New York Attorney General Letitia James today released the following statement after the U.S. Supreme Court issued a ruling in New York State Rifle & Pistol Association v. Bruen, overturning New York’s century-old proper cause requirement in its concealed carry gun licensing law, a common-sense law that has allowed New York to fulfill its responsibility to establish its own gun licensing laws and protect residents:
“Today’s decision by the Supreme Court to strike down New York’s proper cause requirement to carry a concealed weapon is incredibly disappointing. For more than a century, this law has protected New Yorkers from harm by ensuring that there are reasonable and appropriate regulations for guns in public spaces.
“The Supreme Court made its decision, but the fight to protect American families from gun violence will march on. In the days to come, my office will be taking action to address the potential harm that this ruling may cause, and we will continue to defend the constitutionality of our state’s laws, as we’ve always done. We will work with the Governor and Legislature to amend our licensing statute that will continue to protect New Yorkers. I want to reassure all New Yorkers that our robust gun protection laws remain intact and we will be working with our partners in government to further strengthen them.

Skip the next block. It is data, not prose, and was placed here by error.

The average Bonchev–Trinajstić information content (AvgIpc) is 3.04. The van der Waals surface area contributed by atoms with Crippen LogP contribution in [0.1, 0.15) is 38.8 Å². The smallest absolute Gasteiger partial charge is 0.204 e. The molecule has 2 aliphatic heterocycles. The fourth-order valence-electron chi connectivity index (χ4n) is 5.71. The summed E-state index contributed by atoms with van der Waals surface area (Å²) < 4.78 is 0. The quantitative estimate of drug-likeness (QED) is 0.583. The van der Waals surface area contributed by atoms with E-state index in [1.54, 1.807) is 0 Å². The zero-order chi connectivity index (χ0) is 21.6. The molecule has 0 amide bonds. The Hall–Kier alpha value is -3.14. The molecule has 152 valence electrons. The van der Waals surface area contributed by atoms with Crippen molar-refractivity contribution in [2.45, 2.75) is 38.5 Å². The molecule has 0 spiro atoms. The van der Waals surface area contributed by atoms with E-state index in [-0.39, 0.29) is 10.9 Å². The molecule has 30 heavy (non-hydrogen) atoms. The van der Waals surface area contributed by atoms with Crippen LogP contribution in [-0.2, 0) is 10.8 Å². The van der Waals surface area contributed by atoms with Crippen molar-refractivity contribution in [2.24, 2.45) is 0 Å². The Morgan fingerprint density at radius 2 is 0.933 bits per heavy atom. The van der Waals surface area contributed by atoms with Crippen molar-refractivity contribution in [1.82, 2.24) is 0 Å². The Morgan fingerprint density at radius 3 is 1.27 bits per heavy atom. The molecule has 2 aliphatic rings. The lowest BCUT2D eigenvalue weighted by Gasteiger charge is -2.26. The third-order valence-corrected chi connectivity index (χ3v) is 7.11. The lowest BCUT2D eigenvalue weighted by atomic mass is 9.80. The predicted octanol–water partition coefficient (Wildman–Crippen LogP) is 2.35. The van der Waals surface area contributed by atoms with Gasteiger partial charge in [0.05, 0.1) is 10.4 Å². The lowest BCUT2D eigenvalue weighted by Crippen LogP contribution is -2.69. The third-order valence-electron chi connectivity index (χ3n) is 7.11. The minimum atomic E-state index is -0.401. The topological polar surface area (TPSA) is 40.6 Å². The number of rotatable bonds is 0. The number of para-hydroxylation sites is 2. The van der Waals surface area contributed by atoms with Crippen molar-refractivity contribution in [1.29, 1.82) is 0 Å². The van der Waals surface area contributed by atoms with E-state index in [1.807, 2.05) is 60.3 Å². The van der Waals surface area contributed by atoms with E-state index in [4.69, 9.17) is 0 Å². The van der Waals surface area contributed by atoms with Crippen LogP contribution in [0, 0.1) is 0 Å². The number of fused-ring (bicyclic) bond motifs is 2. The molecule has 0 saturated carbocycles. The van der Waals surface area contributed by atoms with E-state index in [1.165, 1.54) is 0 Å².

“Make no mistake: This decision will not deter us from standing up to the gun lobby and their repeated efforts to endanger New Yorkers. I vow to use the full force of my office to protect New Yorkers and American families.”
Since 1913, New York law has required individuals to obtain a license to be able to carry a handgun outside their home. In March 2019, the New York State Rifle & Pistol Association (NYSRPA) and two individuals, who had been denied a license, sued New York state in the U.S. District Court for the Northern District of New York, claiming that New York’s concealed carry law infringed upon their Second Amendment rights. The Office of the Attorney General (OAG) successfully defended the law, and the lawsuit was dismissed in March 2018 and then again affirmed by the U.S. Court of Appeals for the Second Circuit. The plaintiffs then petitioned the U.S. Supreme Court to review the case, which Solicitor General Barbara D. Underwood argued on behalf of the state of New York in November 2021.